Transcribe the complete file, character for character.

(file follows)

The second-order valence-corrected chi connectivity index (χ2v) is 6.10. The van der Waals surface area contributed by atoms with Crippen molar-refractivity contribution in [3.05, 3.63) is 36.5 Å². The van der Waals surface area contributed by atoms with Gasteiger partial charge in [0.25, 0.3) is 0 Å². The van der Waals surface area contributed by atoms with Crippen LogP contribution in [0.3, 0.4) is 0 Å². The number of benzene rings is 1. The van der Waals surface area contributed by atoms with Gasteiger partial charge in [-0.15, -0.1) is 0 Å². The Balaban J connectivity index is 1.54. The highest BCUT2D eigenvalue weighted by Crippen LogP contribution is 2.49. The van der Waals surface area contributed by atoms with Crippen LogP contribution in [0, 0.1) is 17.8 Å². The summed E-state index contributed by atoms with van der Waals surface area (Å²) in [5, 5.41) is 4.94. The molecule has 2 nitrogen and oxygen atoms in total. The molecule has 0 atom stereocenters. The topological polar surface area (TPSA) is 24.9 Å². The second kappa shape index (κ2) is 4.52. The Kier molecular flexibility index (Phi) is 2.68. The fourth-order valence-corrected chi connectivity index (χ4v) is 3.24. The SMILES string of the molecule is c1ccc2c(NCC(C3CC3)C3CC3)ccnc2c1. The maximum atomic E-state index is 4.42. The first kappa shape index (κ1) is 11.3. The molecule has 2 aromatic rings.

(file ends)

The second-order valence-corrected chi connectivity index (χ2v) is 6.10. The van der Waals surface area contributed by atoms with Crippen molar-refractivity contribution in [3.05, 3.63) is 36.5 Å². The van der Waals surface area contributed by atoms with Gasteiger partial charge in [0.25, 0.3) is 0 Å². The van der Waals surface area contributed by atoms with Crippen LogP contribution in [0.3, 0.4) is 0 Å². The number of benzene rings is 1. The van der Waals surface area contributed by atoms with Gasteiger partial charge in [-0.15, -0.1) is 0 Å². The Balaban J connectivity index is 1.54. The highest BCUT2D eigenvalue weighted by Crippen LogP contribution is 2.49. The van der Waals surface area contributed by atoms with Crippen LogP contribution in [0, 0.1) is 17.8 Å². The summed E-state index contributed by atoms with van der Waals surface area (Å²) in [5, 5.41) is 4.94. The molecule has 2 nitrogen and oxygen atoms in total. The molecule has 0 atom stereocenters. The topological polar surface area (TPSA) is 24.9 Å². The second kappa shape index (κ2) is 4.52. The Kier molecular flexibility index (Phi) is 2.68. The fourth-order valence-corrected chi connectivity index (χ4v) is 3.24. The SMILES string of the molecule is c1ccc2c(NCC(C3CC3)C3CC3)ccnc2c1. The maximum atomic E-state index is 4.42. The first kappa shape index (κ1) is 11.3. The molecule has 2 aromatic rings.